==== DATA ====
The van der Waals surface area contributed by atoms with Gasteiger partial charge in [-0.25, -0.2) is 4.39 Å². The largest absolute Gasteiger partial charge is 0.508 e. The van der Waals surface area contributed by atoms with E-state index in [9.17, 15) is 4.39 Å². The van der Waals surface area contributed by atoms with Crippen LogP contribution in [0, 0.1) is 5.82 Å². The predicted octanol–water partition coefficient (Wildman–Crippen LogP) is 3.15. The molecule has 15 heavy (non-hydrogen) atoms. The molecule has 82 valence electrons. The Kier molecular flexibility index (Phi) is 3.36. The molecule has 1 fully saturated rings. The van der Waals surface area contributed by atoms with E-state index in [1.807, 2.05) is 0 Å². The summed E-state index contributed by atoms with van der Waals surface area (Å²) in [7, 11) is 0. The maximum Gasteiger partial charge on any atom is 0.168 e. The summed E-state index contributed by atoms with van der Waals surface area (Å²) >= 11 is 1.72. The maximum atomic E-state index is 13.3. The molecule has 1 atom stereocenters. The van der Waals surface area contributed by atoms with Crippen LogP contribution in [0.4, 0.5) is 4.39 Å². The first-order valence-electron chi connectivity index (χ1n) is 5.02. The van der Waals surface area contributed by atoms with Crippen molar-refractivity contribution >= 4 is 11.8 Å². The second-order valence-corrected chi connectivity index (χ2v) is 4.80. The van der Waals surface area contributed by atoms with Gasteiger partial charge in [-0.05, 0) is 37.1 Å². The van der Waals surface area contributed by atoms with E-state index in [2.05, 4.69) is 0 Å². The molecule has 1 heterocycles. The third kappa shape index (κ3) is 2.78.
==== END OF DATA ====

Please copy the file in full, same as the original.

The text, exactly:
The van der Waals surface area contributed by atoms with Gasteiger partial charge in [-0.25, -0.2) is 4.39 Å². The largest absolute Gasteiger partial charge is 0.508 e. The van der Waals surface area contributed by atoms with E-state index in [9.17, 15) is 4.39 Å². The van der Waals surface area contributed by atoms with Crippen LogP contribution in [0, 0.1) is 5.82 Å². The predicted octanol–water partition coefficient (Wildman–Crippen LogP) is 3.15. The molecule has 15 heavy (non-hydrogen) atoms. The molecule has 82 valence electrons. The Kier molecular flexibility index (Phi) is 3.36. The molecule has 1 fully saturated rings. The van der Waals surface area contributed by atoms with E-state index in [1.807, 2.05) is 0 Å². The summed E-state index contributed by atoms with van der Waals surface area (Å²) in [7, 11) is 0. The maximum Gasteiger partial charge on any atom is 0.168 e. The summed E-state index contributed by atoms with van der Waals surface area (Å²) >= 11 is 1.72. The maximum atomic E-state index is 13.3. The molecule has 1 atom stereocenters. The van der Waals surface area contributed by atoms with Crippen LogP contribution in [0.4, 0.5) is 4.39 Å². The first-order valence-electron chi connectivity index (χ1n) is 5.02. The van der Waals surface area contributed by atoms with Crippen molar-refractivity contribution >= 4 is 11.8 Å². The second-order valence-corrected chi connectivity index (χ2v) is 4.80. The van der Waals surface area contributed by atoms with Gasteiger partial charge in [-0.05, 0) is 37.1 Å². The van der Waals surface area contributed by atoms with E-state index in [2.05, 4.69) is 0 Å². The molecule has 1 heterocycles. The third kappa shape index (κ3) is 2.78.